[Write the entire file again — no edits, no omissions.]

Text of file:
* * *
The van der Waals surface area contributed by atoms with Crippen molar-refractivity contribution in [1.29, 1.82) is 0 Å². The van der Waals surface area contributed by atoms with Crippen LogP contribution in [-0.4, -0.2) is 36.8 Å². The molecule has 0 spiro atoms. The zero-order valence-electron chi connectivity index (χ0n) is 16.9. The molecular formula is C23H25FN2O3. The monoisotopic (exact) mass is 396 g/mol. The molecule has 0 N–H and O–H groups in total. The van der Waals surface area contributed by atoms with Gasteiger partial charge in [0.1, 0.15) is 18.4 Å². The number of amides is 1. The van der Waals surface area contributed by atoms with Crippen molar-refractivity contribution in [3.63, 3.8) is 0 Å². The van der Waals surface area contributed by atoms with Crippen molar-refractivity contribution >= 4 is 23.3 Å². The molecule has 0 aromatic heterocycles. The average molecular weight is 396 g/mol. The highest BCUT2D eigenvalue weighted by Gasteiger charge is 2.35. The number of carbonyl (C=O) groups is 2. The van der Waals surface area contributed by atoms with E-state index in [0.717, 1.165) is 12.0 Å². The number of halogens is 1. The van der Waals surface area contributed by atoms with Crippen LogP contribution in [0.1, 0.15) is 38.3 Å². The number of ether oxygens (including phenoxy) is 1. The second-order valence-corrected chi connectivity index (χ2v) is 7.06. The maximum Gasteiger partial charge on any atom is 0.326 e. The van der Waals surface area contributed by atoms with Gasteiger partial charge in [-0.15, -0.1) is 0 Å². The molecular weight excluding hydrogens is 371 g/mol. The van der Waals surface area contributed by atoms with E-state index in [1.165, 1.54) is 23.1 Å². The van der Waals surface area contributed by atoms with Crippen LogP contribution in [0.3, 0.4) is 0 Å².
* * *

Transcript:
The van der Waals surface area contributed by atoms with Crippen molar-refractivity contribution in [1.29, 1.82) is 0 Å². The van der Waals surface area contributed by atoms with Crippen LogP contribution in [-0.4, -0.2) is 36.8 Å². The molecule has 0 spiro atoms. The zero-order valence-electron chi connectivity index (χ0n) is 16.9. The molecular formula is C23H25FN2O3. The monoisotopic (exact) mass is 396 g/mol. The molecule has 0 N–H and O–H groups in total. The van der Waals surface area contributed by atoms with Gasteiger partial charge in [0.1, 0.15) is 18.4 Å². The number of amides is 1. The van der Waals surface area contributed by atoms with Crippen molar-refractivity contribution in [3.63, 3.8) is 0 Å². The van der Waals surface area contributed by atoms with Crippen molar-refractivity contribution >= 4 is 23.3 Å². The molecule has 0 aromatic heterocycles. The average molecular weight is 396 g/mol. The highest BCUT2D eigenvalue weighted by Gasteiger charge is 2.35. The number of carbonyl (C=O) groups is 2. The van der Waals surface area contributed by atoms with E-state index in [0.717, 1.165) is 12.0 Å². The number of halogens is 1. The van der Waals surface area contributed by atoms with Crippen LogP contribution in [0.1, 0.15) is 38.3 Å². The number of ether oxygens (including phenoxy) is 1. The second-order valence-corrected chi connectivity index (χ2v) is 7.06. The maximum Gasteiger partial charge on any atom is 0.326 e. The van der Waals surface area contributed by atoms with Gasteiger partial charge in [-0.15, -0.1) is 0 Å². The molecular weight excluding hydrogens is 371 g/mol. The van der Waals surface area contributed by atoms with E-state index in [1.165, 1.54) is 23.1 Å². The van der Waals surface area contributed by atoms with Crippen LogP contribution in [0.3, 0.4) is 0 Å².